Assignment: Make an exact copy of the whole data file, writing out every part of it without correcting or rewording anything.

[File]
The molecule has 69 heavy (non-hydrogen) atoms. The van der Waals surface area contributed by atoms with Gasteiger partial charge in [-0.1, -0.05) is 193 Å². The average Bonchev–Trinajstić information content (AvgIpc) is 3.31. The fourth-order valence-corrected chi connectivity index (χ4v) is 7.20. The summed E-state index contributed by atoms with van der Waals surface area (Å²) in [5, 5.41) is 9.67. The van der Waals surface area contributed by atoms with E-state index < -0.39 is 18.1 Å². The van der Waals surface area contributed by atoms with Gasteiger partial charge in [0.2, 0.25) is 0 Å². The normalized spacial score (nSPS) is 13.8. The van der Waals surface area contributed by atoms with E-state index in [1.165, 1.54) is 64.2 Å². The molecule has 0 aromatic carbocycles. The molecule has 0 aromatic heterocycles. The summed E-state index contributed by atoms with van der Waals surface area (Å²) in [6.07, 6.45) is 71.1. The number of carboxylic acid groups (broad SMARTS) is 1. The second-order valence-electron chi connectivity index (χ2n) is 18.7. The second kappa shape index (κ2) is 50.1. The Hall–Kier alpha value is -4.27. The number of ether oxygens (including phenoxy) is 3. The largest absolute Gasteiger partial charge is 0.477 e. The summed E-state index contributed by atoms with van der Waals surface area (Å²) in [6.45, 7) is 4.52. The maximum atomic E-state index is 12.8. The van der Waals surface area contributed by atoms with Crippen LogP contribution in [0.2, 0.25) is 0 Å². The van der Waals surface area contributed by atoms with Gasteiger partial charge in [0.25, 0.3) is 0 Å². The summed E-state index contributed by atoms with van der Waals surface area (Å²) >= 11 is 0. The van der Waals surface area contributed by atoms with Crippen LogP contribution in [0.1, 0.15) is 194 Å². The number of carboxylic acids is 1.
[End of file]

The molecule has 69 heavy (non-hydrogen) atoms. The van der Waals surface area contributed by atoms with Gasteiger partial charge in [-0.1, -0.05) is 193 Å². The average Bonchev–Trinajstić information content (AvgIpc) is 3.31. The fourth-order valence-corrected chi connectivity index (χ4v) is 7.20. The summed E-state index contributed by atoms with van der Waals surface area (Å²) in [5, 5.41) is 9.67. The van der Waals surface area contributed by atoms with E-state index < -0.39 is 18.1 Å². The van der Waals surface area contributed by atoms with Gasteiger partial charge in [0.2, 0.25) is 0 Å². The normalized spacial score (nSPS) is 13.8. The van der Waals surface area contributed by atoms with E-state index in [1.165, 1.54) is 64.2 Å². The molecule has 0 aromatic carbocycles. The molecule has 0 aromatic heterocycles. The summed E-state index contributed by atoms with van der Waals surface area (Å²) in [6.07, 6.45) is 71.1. The number of carboxylic acid groups (broad SMARTS) is 1. The second-order valence-electron chi connectivity index (χ2n) is 18.7. The second kappa shape index (κ2) is 50.1. The Hall–Kier alpha value is -4.27. The number of ether oxygens (including phenoxy) is 3. The largest absolute Gasteiger partial charge is 0.477 e. The summed E-state index contributed by atoms with van der Waals surface area (Å²) in [6.45, 7) is 4.52. The maximum atomic E-state index is 12.8. The van der Waals surface area contributed by atoms with Crippen LogP contribution in [0.2, 0.25) is 0 Å². The van der Waals surface area contributed by atoms with Gasteiger partial charge in [0.25, 0.3) is 0 Å². The summed E-state index contributed by atoms with van der Waals surface area (Å²) >= 11 is 0. The van der Waals surface area contributed by atoms with Crippen LogP contribution in [0.1, 0.15) is 194 Å². The number of carboxylic acids is 1.